Abstracts Nick Addington

Title: Rational points and derived equivalence


For smooth projective varieties over Q, is the existence of a rational point preserved under derived equivalence? First I'll discuss why this question is interesting, and what is known. Then I'll show that the answer is no, giving two counterexamples: an abelian variety and a torsor over it, and a pair of moduli spaces of sheaves on a K3 surface.

Juliette Bruce

Title: Semi-Ample Asymptotic Syzygies


I will discuss the asymptotic non-vanishing of syzygies for products of projective spaces, generalizing the monomial methods of Ein-Erman-Lazarsfeld. This provides the first example of how the asymptotic syzygies of a smooth projective variety whose embedding line bundle grows in a semi-ample fashion behave in nuanced and previously unseen ways.

Johan de Jong

Title: Affineness of the complement of the ramification locus


The purpose of this talk is to encourage people to think about purity questions. We will discuss a strong form of purity for morphisms of relative dimension 0. For morphisms of relative dimension 1 we relate the purity question to one on purity for families of curves.

Ariyan Javanpeykar

Albanese maps and fundamental groups of varieties with many rational points over function fields


In this talk we will discuss topological properties of varieties with many rational points over a function field, and present joint work-in-progress with Erwan Rousseau. More precisely, we define a smooth projective variety X over the complex numbers to be geometrically-special if there is a dense set of closed points S in X such that, for every x in S, there is a pointed curve (C,c) and a sequence of morphisms (C,c)->(X,x) which covers C x X, i.e., the union of their graphs is Zariski-dense in C x X. Roughly speaking, a variety is geometrically-special if it satisfies density of "pointed" rational points over some function field. Inspired by conjectures of Campana on special varieties and Lang on hyperbolic varieties, we prove that every linear quotient of the fundamental group pi_1(X) of such a variety is virtually abelian.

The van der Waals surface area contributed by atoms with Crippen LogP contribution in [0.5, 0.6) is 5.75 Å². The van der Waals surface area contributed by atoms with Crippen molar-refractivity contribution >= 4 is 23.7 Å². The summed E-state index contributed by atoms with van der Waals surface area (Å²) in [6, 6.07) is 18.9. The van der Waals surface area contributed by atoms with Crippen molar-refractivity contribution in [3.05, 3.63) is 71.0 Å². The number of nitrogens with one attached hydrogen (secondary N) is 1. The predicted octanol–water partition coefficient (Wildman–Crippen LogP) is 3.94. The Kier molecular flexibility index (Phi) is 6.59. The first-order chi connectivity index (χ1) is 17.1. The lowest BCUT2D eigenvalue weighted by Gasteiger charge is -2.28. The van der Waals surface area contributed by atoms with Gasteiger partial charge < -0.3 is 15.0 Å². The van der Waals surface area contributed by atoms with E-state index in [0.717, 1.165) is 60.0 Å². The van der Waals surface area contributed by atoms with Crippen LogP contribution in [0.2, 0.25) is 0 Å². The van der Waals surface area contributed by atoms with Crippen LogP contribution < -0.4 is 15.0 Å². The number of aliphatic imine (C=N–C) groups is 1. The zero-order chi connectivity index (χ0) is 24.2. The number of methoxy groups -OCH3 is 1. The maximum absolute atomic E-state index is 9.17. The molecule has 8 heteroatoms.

Valentijn Karemaker

Title: Mass formula for supersingular abelian threefolds


Using the theory of polarised flag type quotients, we determine mass formulae for all principally polarised supersingular abelian threefolds defined over an algebraically closed field k of characteristic p. We combine these results with computations of the automorphism groups to study Oort's conjecture; we prove that every generic principally polarised supersingular abelian threefold over k of characteristic >2 has automorphism group \( \mathbb{Z}/2\mathbb{Z} \).

János Kollár

Title: What determines a variety?


A scheme X is a topological space---which we denote by |X|---and a sheaf of rings on the open subsets of |X|. We study the following natural but seldom considered questions. How to read off properties of X from |X|? Does |X| alone determine X? Joint work with Max Lieblich, Martin Olsson, and Will Sawin.

Mauricio Velasco

Title: Some vignettes on sums-of-squares on varieties


I will review some classical questions on the relationship between nonnegative polynomials and sums of squares in R^n and briefly survey their generalizations to the context of real projective varieties. The results presented in this talk are joint work with Greg Blekherman, Rainer Sinn and Greg G. Smith.

Claire Voisin

Title: Schiffer variations of hypersurfaces and the generic Torelli theorem


The generic Torelli theorem for hypersurfaces of degree d and dimension n-1 was proved by Donagi in the 90's. It works under the assumption that d is at least 7 and d does not divide n+1, which in particular excludes the Calabi-Yau case in all dimensions. We prove that the generic Torelli theorem for hypersurfaces holds with finitely many exceptions. A key tool is the notion of Schiffer variation of a hypersurface and how to characterize them by looking at the variation of Hodge structure along them.